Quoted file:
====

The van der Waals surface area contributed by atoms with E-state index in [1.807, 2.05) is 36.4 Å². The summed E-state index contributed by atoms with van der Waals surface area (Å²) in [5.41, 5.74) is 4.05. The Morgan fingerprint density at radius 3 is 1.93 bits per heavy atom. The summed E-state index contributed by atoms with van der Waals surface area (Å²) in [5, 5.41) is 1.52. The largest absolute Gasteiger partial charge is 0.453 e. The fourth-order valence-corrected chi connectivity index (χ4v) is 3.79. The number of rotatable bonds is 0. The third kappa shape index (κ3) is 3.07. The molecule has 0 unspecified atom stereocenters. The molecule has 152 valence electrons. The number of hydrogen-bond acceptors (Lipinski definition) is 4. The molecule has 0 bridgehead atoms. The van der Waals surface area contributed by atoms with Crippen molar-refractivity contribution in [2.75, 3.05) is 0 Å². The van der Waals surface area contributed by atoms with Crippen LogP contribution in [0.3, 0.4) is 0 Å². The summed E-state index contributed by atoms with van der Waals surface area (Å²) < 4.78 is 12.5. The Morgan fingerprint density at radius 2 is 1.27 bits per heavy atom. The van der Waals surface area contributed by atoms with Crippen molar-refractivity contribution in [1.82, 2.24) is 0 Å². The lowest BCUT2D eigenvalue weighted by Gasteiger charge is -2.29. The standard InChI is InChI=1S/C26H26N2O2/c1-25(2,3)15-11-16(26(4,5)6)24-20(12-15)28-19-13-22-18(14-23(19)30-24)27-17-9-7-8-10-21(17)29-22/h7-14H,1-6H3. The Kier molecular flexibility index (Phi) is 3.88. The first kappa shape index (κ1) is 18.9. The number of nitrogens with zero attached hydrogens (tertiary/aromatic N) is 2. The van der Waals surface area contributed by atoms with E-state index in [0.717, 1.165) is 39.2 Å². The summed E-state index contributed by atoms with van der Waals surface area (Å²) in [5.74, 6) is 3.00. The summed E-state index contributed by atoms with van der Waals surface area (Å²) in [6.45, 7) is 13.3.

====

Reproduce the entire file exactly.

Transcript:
The van der Waals surface area contributed by atoms with E-state index in [1.807, 2.05) is 36.4 Å². The summed E-state index contributed by atoms with van der Waals surface area (Å²) in [5.41, 5.74) is 4.05. The Morgan fingerprint density at radius 3 is 1.93 bits per heavy atom. The summed E-state index contributed by atoms with van der Waals surface area (Å²) in [5, 5.41) is 1.52. The largest absolute Gasteiger partial charge is 0.453 e. The fourth-order valence-corrected chi connectivity index (χ4v) is 3.79. The number of rotatable bonds is 0. The third kappa shape index (κ3) is 3.07. The molecule has 0 unspecified atom stereocenters. The molecule has 152 valence electrons. The number of hydrogen-bond acceptors (Lipinski definition) is 4. The molecule has 0 bridgehead atoms. The van der Waals surface area contributed by atoms with Crippen molar-refractivity contribution in [2.75, 3.05) is 0 Å². The van der Waals surface area contributed by atoms with Crippen LogP contribution in [0.3, 0.4) is 0 Å². The summed E-state index contributed by atoms with van der Waals surface area (Å²) < 4.78 is 12.5. The Morgan fingerprint density at radius 2 is 1.27 bits per heavy atom. The van der Waals surface area contributed by atoms with Crippen molar-refractivity contribution in [1.82, 2.24) is 0 Å². The lowest BCUT2D eigenvalue weighted by Gasteiger charge is -2.29. The standard InChI is InChI=1S/C26H26N2O2/c1-25(2,3)15-11-16(26(4,5)6)24-20(12-15)28-19-13-22-18(14-23(19)30-24)27-17-9-7-8-10-21(17)29-22/h7-14H,1-6H3. The Kier molecular flexibility index (Phi) is 3.88. The first kappa shape index (κ1) is 18.9. The number of nitrogens with zero attached hydrogens (tertiary/aromatic N) is 2. The van der Waals surface area contributed by atoms with E-state index in [0.717, 1.165) is 39.2 Å². The summed E-state index contributed by atoms with van der Waals surface area (Å²) in [5.74, 6) is 3.00. The summed E-state index contributed by atoms with van der Waals surface area (Å²) in [6.45, 7) is 13.3.